The subposition that rising commodity prices results in inflation has little backing. Keep in mind that oil has gone for a low of $12/brl to current prices with little creep in inflation or little crimp in profit margins. Also, if you recall in the mid-late 1990s, wages were increasing at a very healthy 4-plus percent...product price inflation was really nowhere. Back then, everyone and their mother thought that wage inflation will result in product price inflation. It never happened simply because that demand resulted in more output with virtually no price increases. Duh, a no brainer...that is, if you're a monetarist.
The current weakening of the dollar is a function of several factors: (1) a weakening US economy; (2) more dollars in the system vis a vis Euros; (3) a deliberate move among oil-producing nations to diversify currency trading and holdings (China too); (4) obscenely low nominal and real yields among US Treasuries. With that, commodities have an inverse relationship to the dollar, and paperbacks in general. With that, it can, but not necessarily guarantee to result in inflation.
In my view, the rise in commodity prices is the NEW bubble. Fear driven buying of US Ts is another bubble. In my assessment, crude oil is nothing less than 40% overvalued, and I would avoid most commodities and the general energy sector.
You can definitely make a bearish case for UA:
-- consumer discretionary stocks suck and won't work during slowing consumer demand.
-- when all or most consumer discretionary stocks are down, it's hard to beat the trend in you're in the sector, no matter how good the fundamentals.
-- P/Es are compressing. High relative P/Es should compress more.
-- Good news falls on deaf ears, and bad news is heard around the world.
-- Initial costs of UA's shoe line might have come at the sacrifice of near-term earnings.
-- Marketing campaing might come at the sacrifice of near-term earnings.
-- Nike, Reebok, Addidas aren't jokes
-- UA's had excess inventory at one point, and who's to say that won't happen again.
There's your bearing case.
The bullish case:
-- UA is perhaps one of the strongest brands in the 15-27 year old male market, strong enough that it goes unaffected of overall economic environment.
-- Strong brand recognition and excellent marketing makes for the new-new chic.
-- UA is the first company to fill the gap between sportwears and outdoor wear.
-- While current forward P/E too high for many investors, the stock is trading at less than 2x forward sales...unheard of for growth stocks.
-- Organic growth will always result in higher assigned P/Es than growth throw acquisition or price or a mix of both.
-- Maintains market lead in performance sportswear, gaining share elsewhere, albeit from a small position.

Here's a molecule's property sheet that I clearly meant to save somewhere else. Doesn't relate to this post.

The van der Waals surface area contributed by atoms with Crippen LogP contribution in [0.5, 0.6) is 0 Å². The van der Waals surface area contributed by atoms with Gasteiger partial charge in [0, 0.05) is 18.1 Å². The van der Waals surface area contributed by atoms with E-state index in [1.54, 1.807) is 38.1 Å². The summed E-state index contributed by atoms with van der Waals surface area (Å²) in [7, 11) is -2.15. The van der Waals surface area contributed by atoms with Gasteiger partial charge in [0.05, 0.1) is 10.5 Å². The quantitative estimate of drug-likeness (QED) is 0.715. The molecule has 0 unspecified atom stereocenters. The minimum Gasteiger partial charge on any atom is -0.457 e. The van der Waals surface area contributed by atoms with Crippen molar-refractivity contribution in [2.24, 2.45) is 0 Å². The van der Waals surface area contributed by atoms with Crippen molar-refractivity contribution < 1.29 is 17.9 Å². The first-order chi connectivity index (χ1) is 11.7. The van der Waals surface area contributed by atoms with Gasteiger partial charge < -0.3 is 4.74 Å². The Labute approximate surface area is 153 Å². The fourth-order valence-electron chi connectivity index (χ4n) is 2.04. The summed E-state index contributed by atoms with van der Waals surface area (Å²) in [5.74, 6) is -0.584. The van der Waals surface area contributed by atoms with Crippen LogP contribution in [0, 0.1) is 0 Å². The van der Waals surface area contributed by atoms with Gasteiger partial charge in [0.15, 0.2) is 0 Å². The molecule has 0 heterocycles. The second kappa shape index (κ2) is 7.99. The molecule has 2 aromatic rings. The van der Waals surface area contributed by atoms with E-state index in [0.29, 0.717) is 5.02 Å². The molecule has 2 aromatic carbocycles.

-- Short position is ridiculously high, a mad dash to short on the obvious: the antipation of Superbowl euphoria.
-- If and when the market turns around, high-beta, mid cap growth will outperform the overall market.
I agree with your assessment in most market conditions, except corrections, which by definition, this is. Had UA cracked in more normal conditions, whether bull or bear or basing, I would agree. But during corrections, throw the typical technical analysis out. Most tech indicators lose meaning.
I also agree that the market is usually right EXCEPT on the tails. That's when the market is wrong, when the heard mentality sets in. Currently, EVERYONE is bearish; there's little confidence; most think we're in a recession; many think there's inflation creep; etc., etc. With that short levels and put longs are tremendously overblown. Stock valuations, in large, are terribly undervalued, compared to US treasury ylds.
Currently, I'd say that this is the time to shop. Get the list of stocks handy and take initional positions and add to them as market conditions improve.
>>>wild unelxlainable swing s constantly<<< Question: what high-beta, mid-cap, high growth company ISN'T volatile right now?
>>>but the stock has lost half its value<<< Question: what high-beta, mid-cap, high growth companies HAVEN'T retraced almost half its value? Especially consumer non-discretionary stocks?
>>>Look at the chart around the time the whole Super Bowl add hysteria occuurred. The stock went from 43-25 in about three trading days. That's not normal.<<< Question: who says that's not normal? Who says the markets are always rational? How says that someone, anyone, took advantage of that 'hyteria' and sold short into it? Who says that there weren't other unoriginal investors that road that coattail?
The 'manipulation' theory is and is ALWAYS the weakest theory. Fact of the matter is this: most high-beta, small-to-mid cap, particularly consumer diescretionary stocks are signficiantly down, and UA is no special case whatsoever. The fact that nearly all stocks are down and that UA is down more than the average is no special case whatsoever.
I'm fascinated why most Yahoo posters and day traders think that stocks are always manipulated. Everytime there's a run-up or down, you guys think it's 'big money' or the ''tutes', or the 'MMs' manipulating the stocks. But the fact is this: manipulation, if and when it does occur, is much more rare than you think. Bottomline, you're trying to explain away the unexplainable by using the crutch excuse of manipulation. Most often it's merely market forces at work, which can be confusing and irrational at times.
Per the heavy UA short postion, have you considered that the P/E is too high for this environment? Have you considered that consumers may ease their discretionary spending? Have you considered that heightened inflation expectations can broadly compress P/Es? Have you considered that UA's shoe start-up and marketing costs can grimp near-term earnings, sacrificed for long-term growth? From an investor perspective that focuses on technical analysis, did you consider that the chart looks bad? Have you considered that someone is merely making a big directional bet, and that that bet could be write or wrong? And have you considered all the piggy-backing some investors do when a big bet is made, exacerbating the stock's reaction.
With all these possible explanations, no one knows which ones are the chief reasons until it's history. But Yahoo posters and day traders overlook them and quickly conclude that it's nothing more than stock manipulation.